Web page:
In a bombshell decision in Schrems II released earlier today, the Court of Justice of the European Union (CJEU) found that the Commission decision finding the EU-US Privacy Shield to be adequate for transferring personal data to the U.S. is invalid. In what can only be seen as a double whammy, the CJEU also ruled that transferring personal data to the U.S. pursuant to standard data protection clauses adopted by the Commission could also be found to be invalid by local data protection authorities. For more detail about the decision, see the blog post by Michael Scherman and Keith Rose of McCarthy Tetrault, Schrems II: The Saga Continues.
The Schrems II decision followed the 2015 Schrems I decision of the CJEU that struck down the framework that underpinned the EU-US privacy safe harbor.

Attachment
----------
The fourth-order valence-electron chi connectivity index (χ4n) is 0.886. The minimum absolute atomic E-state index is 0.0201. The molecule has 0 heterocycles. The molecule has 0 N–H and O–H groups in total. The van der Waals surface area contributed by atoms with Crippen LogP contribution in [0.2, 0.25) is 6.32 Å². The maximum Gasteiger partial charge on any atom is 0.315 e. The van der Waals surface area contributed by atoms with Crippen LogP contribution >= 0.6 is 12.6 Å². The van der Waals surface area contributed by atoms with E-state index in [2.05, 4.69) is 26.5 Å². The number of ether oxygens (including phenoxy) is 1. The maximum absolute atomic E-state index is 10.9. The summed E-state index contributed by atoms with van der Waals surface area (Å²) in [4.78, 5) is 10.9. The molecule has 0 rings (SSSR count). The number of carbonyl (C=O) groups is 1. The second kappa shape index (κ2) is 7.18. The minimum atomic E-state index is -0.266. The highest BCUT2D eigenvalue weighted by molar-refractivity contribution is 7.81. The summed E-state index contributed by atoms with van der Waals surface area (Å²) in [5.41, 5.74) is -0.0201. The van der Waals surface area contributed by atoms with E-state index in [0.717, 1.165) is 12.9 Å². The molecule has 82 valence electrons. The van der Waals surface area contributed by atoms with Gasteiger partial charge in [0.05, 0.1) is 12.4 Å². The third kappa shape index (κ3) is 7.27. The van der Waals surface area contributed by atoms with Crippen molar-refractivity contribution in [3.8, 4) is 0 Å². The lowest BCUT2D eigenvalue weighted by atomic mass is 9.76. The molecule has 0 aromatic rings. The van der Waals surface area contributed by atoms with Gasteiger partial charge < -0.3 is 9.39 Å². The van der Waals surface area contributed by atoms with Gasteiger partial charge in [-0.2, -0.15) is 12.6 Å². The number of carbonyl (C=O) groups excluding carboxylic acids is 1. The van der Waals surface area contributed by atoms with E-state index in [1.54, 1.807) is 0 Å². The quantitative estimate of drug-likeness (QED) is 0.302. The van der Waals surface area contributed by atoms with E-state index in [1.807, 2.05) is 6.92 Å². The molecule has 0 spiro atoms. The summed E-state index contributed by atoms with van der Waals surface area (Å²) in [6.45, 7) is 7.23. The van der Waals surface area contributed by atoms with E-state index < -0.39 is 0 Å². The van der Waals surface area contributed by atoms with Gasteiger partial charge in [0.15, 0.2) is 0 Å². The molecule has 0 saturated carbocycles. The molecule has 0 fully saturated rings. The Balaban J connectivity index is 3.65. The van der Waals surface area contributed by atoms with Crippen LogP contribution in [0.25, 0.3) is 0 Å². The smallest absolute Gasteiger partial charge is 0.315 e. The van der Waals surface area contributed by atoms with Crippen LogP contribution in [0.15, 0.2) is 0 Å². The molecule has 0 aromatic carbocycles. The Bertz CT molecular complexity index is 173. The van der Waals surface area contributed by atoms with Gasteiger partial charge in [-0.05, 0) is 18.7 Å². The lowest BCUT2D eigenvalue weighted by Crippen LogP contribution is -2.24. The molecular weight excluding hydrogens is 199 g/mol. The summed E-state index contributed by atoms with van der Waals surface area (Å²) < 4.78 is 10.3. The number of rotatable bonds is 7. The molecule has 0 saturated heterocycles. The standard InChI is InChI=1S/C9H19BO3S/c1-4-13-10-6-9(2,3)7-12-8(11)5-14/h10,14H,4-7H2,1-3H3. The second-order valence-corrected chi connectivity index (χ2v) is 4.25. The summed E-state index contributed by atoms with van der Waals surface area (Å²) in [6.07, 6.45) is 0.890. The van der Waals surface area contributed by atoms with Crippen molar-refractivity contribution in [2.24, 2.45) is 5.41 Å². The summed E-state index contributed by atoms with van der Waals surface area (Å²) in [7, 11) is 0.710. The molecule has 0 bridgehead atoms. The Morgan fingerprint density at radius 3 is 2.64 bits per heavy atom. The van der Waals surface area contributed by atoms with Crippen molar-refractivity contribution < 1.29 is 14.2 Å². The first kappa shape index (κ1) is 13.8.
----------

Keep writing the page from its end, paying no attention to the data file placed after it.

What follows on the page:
The Schrems II decision will have significant consequences for transfers of personal information from the EU to the U.S. It will directly affect Canadian companies including multinationals that do business in the U.S. and transfer personal information to the U.S. from the EU for processing or other uses. The decision also reinforces the risk that arose after Schrems I that the adequacy finding PIPEDA enjoys will one day be revisited.
Companies that transfer personal data from the U.S. should review the basis for the transfers. This should include reviewing major agreements with processors, outsourcers and hosting providers to ensure that all transfers to the U.S. may be lawfully continued.
For questions about the implications of the Schrems II decision, you may want to call a lawyer in the McCarthy Tetrault Cybersecurity, Privacy & Data Management group.